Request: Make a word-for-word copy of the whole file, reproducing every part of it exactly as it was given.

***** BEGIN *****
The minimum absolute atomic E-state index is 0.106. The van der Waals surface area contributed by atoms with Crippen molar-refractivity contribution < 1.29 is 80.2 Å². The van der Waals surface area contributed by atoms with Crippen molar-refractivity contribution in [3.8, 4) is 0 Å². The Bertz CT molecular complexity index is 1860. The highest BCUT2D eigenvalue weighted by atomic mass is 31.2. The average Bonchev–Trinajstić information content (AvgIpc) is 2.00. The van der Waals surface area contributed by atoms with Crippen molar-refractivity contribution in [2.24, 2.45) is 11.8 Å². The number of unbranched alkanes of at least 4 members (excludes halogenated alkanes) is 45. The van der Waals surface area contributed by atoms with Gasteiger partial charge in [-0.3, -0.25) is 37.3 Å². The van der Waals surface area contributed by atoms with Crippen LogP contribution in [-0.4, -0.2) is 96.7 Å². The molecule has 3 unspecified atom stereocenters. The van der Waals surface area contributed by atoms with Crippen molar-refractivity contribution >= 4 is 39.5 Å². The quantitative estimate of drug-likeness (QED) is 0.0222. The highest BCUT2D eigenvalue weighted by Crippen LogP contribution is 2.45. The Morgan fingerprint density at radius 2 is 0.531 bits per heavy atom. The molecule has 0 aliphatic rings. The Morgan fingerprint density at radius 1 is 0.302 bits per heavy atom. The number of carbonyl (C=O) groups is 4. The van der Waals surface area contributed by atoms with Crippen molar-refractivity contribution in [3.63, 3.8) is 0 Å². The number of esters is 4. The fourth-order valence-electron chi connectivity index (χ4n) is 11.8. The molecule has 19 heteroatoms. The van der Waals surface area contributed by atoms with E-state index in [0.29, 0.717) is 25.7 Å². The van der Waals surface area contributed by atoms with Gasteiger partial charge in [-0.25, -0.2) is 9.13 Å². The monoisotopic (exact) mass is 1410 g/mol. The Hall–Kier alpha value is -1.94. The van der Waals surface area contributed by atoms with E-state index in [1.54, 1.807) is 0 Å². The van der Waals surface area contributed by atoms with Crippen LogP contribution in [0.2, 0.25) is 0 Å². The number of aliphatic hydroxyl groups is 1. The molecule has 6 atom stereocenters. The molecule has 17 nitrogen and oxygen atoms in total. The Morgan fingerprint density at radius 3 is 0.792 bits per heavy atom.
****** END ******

The minimum absolute atomic E-state index is 0.106. The van der Waals surface area contributed by atoms with Crippen molar-refractivity contribution < 1.29 is 80.2 Å². The van der Waals surface area contributed by atoms with Crippen molar-refractivity contribution in [3.8, 4) is 0 Å². The Bertz CT molecular complexity index is 1860. The highest BCUT2D eigenvalue weighted by atomic mass is 31.2. The average Bonchev–Trinajstić information content (AvgIpc) is 2.00. The van der Waals surface area contributed by atoms with Crippen molar-refractivity contribution in [2.24, 2.45) is 11.8 Å². The number of unbranched alkanes of at least 4 members (excludes halogenated alkanes) is 45. The van der Waals surface area contributed by atoms with Gasteiger partial charge in [-0.3, -0.25) is 37.3 Å². The van der Waals surface area contributed by atoms with Crippen LogP contribution in [-0.4, -0.2) is 96.7 Å². The molecule has 3 unspecified atom stereocenters. The van der Waals surface area contributed by atoms with Crippen molar-refractivity contribution >= 4 is 39.5 Å². The quantitative estimate of drug-likeness (QED) is 0.0222. The highest BCUT2D eigenvalue weighted by Crippen LogP contribution is 2.45. The Morgan fingerprint density at radius 2 is 0.531 bits per heavy atom. The molecule has 0 aliphatic rings. The Morgan fingerprint density at radius 1 is 0.302 bits per heavy atom. The number of carbonyl (C=O) groups is 4. The van der Waals surface area contributed by atoms with Crippen molar-refractivity contribution in [3.63, 3.8) is 0 Å². The number of esters is 4. The fourth-order valence-electron chi connectivity index (χ4n) is 11.8. The molecule has 19 heteroatoms. The van der Waals surface area contributed by atoms with E-state index in [0.29, 0.717) is 25.7 Å². The van der Waals surface area contributed by atoms with Gasteiger partial charge in [-0.25, -0.2) is 9.13 Å². The monoisotopic (exact) mass is 1410 g/mol. The Hall–Kier alpha value is -1.94. The van der Waals surface area contributed by atoms with E-state index in [1.54, 1.807) is 0 Å². The van der Waals surface area contributed by atoms with Crippen LogP contribution in [0.2, 0.25) is 0 Å². The number of aliphatic hydroxyl groups is 1. The molecule has 6 atom stereocenters. The molecule has 17 nitrogen and oxygen atoms in total. The Morgan fingerprint density at radius 3 is 0.792 bits per heavy atom.